It was a giant leap. As she packed up her life in Azerbaijan, 18-year-old Anna Sergeyevna left behind the gentle maze of lanes in Ivanovka, her native village of 2,720 residents, to face the gargantuan labyrinth of streets of Moscow, a megacity teeming with over 12 million people.
“It is a difficult place, difficult to describe. I would like to have my family next to me here in Russia. I return to Ivanovka twice a year. I feel…,” sighs the now 23-year-old as her voice breaks over the Skype chat.
Sergeyevna is a Molokan, a religious minority.
Complex as Russia may be, Azerbaijan does not offer the opportunities the marketing specialist, and other young Molokans like her, need. While no official numbers are available, the ever shrinking community suffers from a slow and steady migration of its young members who leave seeking education and work opportunities.
Ivanovka is the last village with a sizeable Molokan population left in Azerbaijan. The community originated in Russia. In the 19th century it clashed with the Russian Orthodox Church authorities as its members refused to wear the cross and to practice any ritual not explicitly stated in the Bible. These include venerating icons or fasting — hence the name Molokans, or “milk (moloko) drinkers,” which refers to their refusal to honor the dairy-free fasting period. At the turn of the 1800s an estimated half a million Molokans lived in the Russian empire, but as Tsar Nicholas I sought to populate the periphery, the unruly group came handy. Their refusal to go to war coupled with their strong stand against the religious establishment made the case for their resettlement in the South Caucasus from the 1830s, one of the most prominent migration waves to the region.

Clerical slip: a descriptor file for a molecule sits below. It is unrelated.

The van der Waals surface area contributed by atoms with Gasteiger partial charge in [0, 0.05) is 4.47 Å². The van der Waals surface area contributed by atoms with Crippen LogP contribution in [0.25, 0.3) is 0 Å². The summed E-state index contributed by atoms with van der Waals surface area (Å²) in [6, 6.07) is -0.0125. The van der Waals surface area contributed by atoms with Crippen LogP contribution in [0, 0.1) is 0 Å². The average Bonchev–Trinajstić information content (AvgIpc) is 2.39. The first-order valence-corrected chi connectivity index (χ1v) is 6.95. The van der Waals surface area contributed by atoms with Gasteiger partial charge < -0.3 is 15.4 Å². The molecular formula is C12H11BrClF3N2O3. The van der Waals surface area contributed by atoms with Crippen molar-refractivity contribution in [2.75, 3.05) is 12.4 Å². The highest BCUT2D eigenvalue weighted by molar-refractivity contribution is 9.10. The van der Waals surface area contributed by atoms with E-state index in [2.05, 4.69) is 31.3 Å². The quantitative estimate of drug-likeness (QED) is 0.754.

In the dying years of the Soviet Union, Ivanovka tried to maintain the old traditions — reportedly the village has the world’s last kolkhoz, the communist system of collective farms producing grains, grapes, dairy and meat. But the wider collapse of the kolkhoz meant the mostly agrarian community lost its lifeline to the larger market and a new wave of migration started — this time, back to Russia.
“Life in [the village] was interesting, but very difficult. I had to work hard and help my parents around the house and the fields,” explains Sergeyevna. “I wanted to leave Azerbaijan as I looked to develop further,” she says.